2013). As presented below in the literature review, mobile technologies like laptops, smart
phones, tablets, iPods etc. have become very prevalent especially among young population and
learning with these mobile devices has its promises and limitations in terms of education
(Ebner et al., 2013, 2014). Despite their ubiquity and flexibility, using these devices for
educational purposes had little room in educational sectors and developments seem to be more
about the design of the tools than ensuing learning by them (Kearney, Schuck, Burden, &
Aubusson 2012). Moreover, although mobile phones are gradually transforming into handheld
computers, university students may still perceive mobile phones beneficial for fun and
communication purposes rather than education (Suki & Suki, 2011) or prospective teachers
may not believe in the potentials of m-phones as m-learning tools (Şad & Göktaş, 2014). Thus,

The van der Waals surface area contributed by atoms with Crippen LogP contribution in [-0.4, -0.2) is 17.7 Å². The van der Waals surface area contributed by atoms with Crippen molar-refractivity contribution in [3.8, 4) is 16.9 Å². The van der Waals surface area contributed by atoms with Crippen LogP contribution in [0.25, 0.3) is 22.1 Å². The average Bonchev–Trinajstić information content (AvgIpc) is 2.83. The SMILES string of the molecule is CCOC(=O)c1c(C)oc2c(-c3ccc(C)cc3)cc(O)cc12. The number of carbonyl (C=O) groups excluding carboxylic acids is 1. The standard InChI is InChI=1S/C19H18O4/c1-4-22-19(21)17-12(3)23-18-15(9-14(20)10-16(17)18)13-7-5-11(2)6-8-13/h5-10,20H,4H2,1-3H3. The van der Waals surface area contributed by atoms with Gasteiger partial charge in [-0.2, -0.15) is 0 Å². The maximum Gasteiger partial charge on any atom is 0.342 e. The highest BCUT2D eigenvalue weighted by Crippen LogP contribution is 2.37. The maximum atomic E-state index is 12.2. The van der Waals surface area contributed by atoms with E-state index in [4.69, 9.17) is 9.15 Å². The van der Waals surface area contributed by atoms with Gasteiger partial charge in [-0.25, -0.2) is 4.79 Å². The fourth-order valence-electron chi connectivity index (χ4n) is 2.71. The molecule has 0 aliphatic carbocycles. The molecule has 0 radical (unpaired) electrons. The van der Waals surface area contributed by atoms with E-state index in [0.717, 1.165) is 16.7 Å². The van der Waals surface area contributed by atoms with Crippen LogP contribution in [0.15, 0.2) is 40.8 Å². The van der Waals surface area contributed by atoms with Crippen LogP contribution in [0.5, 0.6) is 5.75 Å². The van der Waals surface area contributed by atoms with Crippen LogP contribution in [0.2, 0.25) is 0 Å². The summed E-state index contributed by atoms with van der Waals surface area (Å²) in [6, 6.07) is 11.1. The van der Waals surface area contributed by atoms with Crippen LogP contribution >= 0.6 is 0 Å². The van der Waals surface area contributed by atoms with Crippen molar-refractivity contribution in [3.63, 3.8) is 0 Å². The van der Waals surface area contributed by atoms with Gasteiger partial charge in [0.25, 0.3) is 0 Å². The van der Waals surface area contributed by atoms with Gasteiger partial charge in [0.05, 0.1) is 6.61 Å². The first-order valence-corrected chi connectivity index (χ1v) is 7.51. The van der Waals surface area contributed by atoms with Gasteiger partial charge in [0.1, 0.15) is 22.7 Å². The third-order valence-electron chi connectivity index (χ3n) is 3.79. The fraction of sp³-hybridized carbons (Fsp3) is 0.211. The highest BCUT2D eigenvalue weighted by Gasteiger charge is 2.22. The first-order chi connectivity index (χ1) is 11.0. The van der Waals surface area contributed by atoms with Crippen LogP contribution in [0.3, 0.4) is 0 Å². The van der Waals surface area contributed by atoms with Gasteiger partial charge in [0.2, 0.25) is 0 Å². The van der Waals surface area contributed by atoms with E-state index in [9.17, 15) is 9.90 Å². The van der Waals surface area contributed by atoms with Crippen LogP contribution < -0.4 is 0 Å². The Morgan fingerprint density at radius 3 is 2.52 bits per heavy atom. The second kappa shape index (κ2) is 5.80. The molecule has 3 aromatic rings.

from the TPCK perspective it can be claimed that future teachers should also learn how to
integrate the mobile devices into teaching learning process. This is because when they become
teachers they will be either teaching/having feedback about their subject matter using mobile
devices like laptops, tablet PCs, smartphones etc. or teaching their learners the strategies about
using mobile devices for learning. Thus, we believe it is necessary to understand the actual
situation about prospective teachers’ use of mobile devices for different purposes including the
educational ones. Describing how prospective teachers use these mobile tools is considered to
be critical in understanding to what extent mobile learning has been adopted by prospective
teachers.
2 Literature Review
2.1 Prevalence of mobile technology
Fast-growing technologies change our lives in many aspects including work habits, how we
access to information, how we socialize or learn etc. Today, a large spectrum of mobile devices
including cellular phones, smart phones, mp3 and mp4 players, iPods, digital cameras, data-
travelers, personal digital assistance devices (PDAs), netbooks, laptops, tablets, e-readers etc.
have been introduced into our lives very smoothly (El-Hussein & Cronje, 2010; Franklin,
2011; Kalinic, Arsovski, Stefanovic, Arsovski, & Rankovic, 2011). With these mobile devices,
the world has not just become a global village, but also a mobigital virtual space where